The aim of the communication materials is to publicise the COALA Project among potential users. This Delive...
This Deliverable is an update of the first version of the Communication and Dissemination Plan.
This Deliverable describes the pilot experiments of COALA Project. Participatory evaluation of the COALA se...
The plenary meeting of COALA Project has been held on 23rd, 24th and 30 November 2020
Thanks to Copernicus data, Europe and Australia launch a new challenge to improve the management of water a...
Round Table meetings, July 7-8-13, 2020
Two of the COALA project partners have been working throughout this past 2020 campaign to assist in managing dryland crops. Now, AgriSat and UCLM have generated satellite-derived COALA products to assist in dryland crop management in the Mallee and Wimmera regions of Victoria, Australia. The products have been generated for farms owned by BCG members. In this blog post, we report on the on-farm experience of two of these growers collaborating on the project. A few weeks ago, you met these farmers in our previous blog post, Tim McClelland and Cameron Taylor. The map below shows the location of these farms.
Four different COALA products have been generated in this campaign (winter 2020):
The use of time series of satellite images allows monitoring the crop week by week.
When we use satellite images we can detect weedy areas within the plot at the crop’s early stages (see image). Satellite images help us detect variations in crop development in the plot from one year to another so that we can adapt our management to these differences. For example, wheat evolution in 2019 and 2020 for the same plot in Cameron’s Ledkes paddock.
Example of wheat NDVI temporal evolution in two different growing seasons in Ledkes paddock (Cameron Taylor). The blue line shows the 2019 evolution of wheat. The Red line corresponds to 2020, with less crop growth at the beginning of the cycle. Early detection can be helpful for dryland crop management.
Tim showed us a time loop video that he had made of the canola growing in one of his paddocks, which inspired us to complement it with the corresponding satellite images.
This video shows how the canola canopy evolves throughout the crop’s growth cycle. The canola canopy is growing in a field near Birchip, Victoria (Australia). The novelty combines photographs captured with a ground-based camera with the time series of Sentinel2 satellite images over the five-month growing period from May to November.
You can see the canopy growth both with the camera’s eyes at one point of the plot and with the view provided by the time series of Sentinel2 satellite images through the colour composition products and the NDVI value at one point. Next, notice the ground camera which shows mainly vertical growth. The time series of colour composition images describes the canopy’s variability and heterogeneity as seen from a zenith angle over the whole plot.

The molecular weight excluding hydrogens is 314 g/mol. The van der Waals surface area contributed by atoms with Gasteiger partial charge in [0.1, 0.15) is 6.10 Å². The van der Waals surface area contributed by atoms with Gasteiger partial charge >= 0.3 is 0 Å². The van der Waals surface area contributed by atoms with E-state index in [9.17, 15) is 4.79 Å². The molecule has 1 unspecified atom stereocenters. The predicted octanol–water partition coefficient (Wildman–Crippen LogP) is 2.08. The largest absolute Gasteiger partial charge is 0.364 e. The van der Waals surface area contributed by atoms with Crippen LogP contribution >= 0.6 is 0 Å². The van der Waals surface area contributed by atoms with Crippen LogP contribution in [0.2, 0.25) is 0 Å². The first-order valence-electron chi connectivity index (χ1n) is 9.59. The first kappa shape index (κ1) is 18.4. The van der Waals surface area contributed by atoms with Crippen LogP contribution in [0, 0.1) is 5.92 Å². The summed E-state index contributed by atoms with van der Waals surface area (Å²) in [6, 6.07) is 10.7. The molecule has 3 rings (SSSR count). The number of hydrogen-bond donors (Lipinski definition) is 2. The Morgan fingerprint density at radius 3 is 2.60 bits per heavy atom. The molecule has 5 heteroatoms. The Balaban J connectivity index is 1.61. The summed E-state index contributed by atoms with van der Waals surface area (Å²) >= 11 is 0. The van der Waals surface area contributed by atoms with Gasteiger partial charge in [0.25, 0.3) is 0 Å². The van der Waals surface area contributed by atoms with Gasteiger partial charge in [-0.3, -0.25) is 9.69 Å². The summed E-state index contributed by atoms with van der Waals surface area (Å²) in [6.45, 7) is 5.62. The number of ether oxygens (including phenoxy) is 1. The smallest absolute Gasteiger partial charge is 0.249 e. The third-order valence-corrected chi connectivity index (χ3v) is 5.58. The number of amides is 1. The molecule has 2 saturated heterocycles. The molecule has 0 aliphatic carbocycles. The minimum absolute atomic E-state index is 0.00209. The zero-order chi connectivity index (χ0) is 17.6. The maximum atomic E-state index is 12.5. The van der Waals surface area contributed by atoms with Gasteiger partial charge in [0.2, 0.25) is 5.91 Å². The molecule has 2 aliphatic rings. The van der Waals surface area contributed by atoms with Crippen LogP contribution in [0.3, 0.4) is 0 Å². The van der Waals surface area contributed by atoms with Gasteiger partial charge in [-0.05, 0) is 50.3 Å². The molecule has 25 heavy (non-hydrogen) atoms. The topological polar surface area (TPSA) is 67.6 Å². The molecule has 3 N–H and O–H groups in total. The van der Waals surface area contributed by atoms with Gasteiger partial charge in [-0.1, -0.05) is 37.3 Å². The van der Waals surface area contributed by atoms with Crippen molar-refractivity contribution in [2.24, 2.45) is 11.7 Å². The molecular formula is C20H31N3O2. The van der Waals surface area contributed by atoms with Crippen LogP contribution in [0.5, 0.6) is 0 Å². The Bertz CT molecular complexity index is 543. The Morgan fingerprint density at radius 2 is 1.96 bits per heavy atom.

The time series of NDVI values quantify the relative photosynthetic size of the canopy at the point where it is measured. Look at the decrease in the NDVI curve when flowering occurs. Because the yellow flowers are not photosynthetically active and partially cover the canopy they cause a decrease in the NDVI. Now, you can notice the temporal pattern of NDVI, which is very characteristic of the evolution of canola. Canola, a variety derived from rapeseed, is a crop with significant development in Australia and elsewhere in the world.
Management Zone Maps (MZM) allow you to detect the different productive zones of a plot year by year similar to yield monitors. The MZMs help avoid the numerous disadvantages of yield monitors. The disadvantages include frequent calibration of the equipment, the use of a single machine in the plot, the time dedicated to obtaining it, the possible breakdowns that may occur, etc.
The generation of the MZM from the time series of satellite data produces these maps quickly and accurately throughout the history of the plot. When we look at time series it’s possible to analyze the different areas of the plot from season to season. In this way, it is possible to detect if a management problem caused the differences in a specific year or if patterns are repeated year after year. Repeated patterns would lead us to consider that these differences are due to soil limitations. These maps are critical for different management tasks such as taking samples in the characteristic zones of the plot or for variable rate fertilization, harvesting (production and quality) or sowing.